"I think I've said it's essentially an abuse of power to impose such unfair terms. That's why we need a code like this and we need an independent watchdog to make sure that the code is complied with."

While the Grocery Commissioner was expected to be proactive about monitoring the big supermarket chains to be compliant with the code, suppliers should also let the commissioner know if something was going wrong, he said.

Suppliers can also take their disputes to an independent disputes authority, which can deal with disputes of up to $5 million.

"We can certainly expect that suppliers can be more innovative, can deliver better products better to supermarkets and over time I would expect this to have an impact on prices, on quality and on variety, and that's what competition is," Webb said.

"I want to be really clear that if we don't see the change that's required, both at the supply side and at the checkout end, we will take further action and we've always been clear about that."

Step in the right direction - Vegetables NZ

Vegetables New Zealand says the new grocery code of conduct is a step in the right direction to making deals between growers and supermarket buyers more transparent.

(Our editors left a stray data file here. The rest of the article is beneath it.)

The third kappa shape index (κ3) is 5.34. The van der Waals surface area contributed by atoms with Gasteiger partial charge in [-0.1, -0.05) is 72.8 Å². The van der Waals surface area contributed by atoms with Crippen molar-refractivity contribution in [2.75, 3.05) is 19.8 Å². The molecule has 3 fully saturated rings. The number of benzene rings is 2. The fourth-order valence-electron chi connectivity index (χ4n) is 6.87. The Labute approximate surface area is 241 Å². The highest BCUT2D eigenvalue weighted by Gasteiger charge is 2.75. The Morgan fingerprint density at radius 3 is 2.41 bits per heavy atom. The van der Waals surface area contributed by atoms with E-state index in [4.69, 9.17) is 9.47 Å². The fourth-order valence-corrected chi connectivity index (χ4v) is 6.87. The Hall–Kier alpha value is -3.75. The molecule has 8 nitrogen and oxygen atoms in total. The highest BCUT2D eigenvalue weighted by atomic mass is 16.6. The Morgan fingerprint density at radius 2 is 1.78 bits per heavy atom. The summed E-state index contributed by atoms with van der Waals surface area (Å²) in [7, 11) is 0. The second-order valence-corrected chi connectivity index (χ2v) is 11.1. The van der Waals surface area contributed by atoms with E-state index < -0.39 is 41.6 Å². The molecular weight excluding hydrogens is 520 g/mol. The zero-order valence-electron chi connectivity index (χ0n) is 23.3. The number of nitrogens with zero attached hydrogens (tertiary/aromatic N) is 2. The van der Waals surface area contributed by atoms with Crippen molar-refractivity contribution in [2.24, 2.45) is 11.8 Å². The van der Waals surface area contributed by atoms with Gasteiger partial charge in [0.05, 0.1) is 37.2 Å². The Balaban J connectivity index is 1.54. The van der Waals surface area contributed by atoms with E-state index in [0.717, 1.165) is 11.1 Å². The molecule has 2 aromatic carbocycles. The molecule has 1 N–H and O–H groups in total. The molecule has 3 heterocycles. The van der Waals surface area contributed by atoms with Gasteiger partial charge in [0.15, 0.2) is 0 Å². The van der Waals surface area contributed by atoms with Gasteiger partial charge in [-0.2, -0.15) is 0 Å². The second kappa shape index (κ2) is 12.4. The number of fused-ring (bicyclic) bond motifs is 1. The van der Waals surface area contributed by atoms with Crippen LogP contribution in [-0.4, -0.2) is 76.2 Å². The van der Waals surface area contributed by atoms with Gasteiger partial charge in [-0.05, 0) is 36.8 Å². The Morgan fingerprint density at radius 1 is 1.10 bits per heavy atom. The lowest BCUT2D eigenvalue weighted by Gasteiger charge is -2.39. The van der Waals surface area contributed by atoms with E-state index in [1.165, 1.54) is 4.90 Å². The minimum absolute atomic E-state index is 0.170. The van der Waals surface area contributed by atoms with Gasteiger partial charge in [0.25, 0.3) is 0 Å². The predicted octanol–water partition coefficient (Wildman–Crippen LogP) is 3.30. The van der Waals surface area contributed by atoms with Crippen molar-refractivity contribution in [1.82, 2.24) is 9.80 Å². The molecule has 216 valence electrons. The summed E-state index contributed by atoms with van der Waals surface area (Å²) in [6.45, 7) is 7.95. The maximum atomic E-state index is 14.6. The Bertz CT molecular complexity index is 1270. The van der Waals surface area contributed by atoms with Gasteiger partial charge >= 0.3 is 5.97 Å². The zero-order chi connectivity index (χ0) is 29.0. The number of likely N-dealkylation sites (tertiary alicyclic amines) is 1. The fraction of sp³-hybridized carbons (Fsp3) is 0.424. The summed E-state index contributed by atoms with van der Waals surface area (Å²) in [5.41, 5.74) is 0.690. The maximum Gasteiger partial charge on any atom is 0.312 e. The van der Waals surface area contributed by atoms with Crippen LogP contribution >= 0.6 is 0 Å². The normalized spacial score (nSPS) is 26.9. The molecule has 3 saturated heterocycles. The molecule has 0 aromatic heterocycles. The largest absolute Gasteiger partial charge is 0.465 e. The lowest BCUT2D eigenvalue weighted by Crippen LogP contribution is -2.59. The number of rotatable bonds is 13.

Chief executive John Murphy said the 20 percent of other grocery retailers should be subject to those new conditions too.

It was about ensuring fair trade of healthy, homegrown veggies, Murphy said.

"We particularly like the fact that the new code requires payment on time and those plain English supply contracts, it's really important. It seems like it would be a given," he said.

"There's a massive number of transactions and people along that supply chain so its really important we're clear as day on those things."

Murphy said most transactions were straight forward and tidy.

"There's always going to be a few outliers where things go wrong on a deal. I think that's where we need a bit of rigour and transparency as well," he said.

"It's when things don't go so well that having a backstop might be healthy."

Growers will continue working closely with the Grocery Commission and new commissioner to explain the dynamics of commercial vegetable growing, he said.

More details on the code are available on the Ministry of Business, Innovation and Employment website.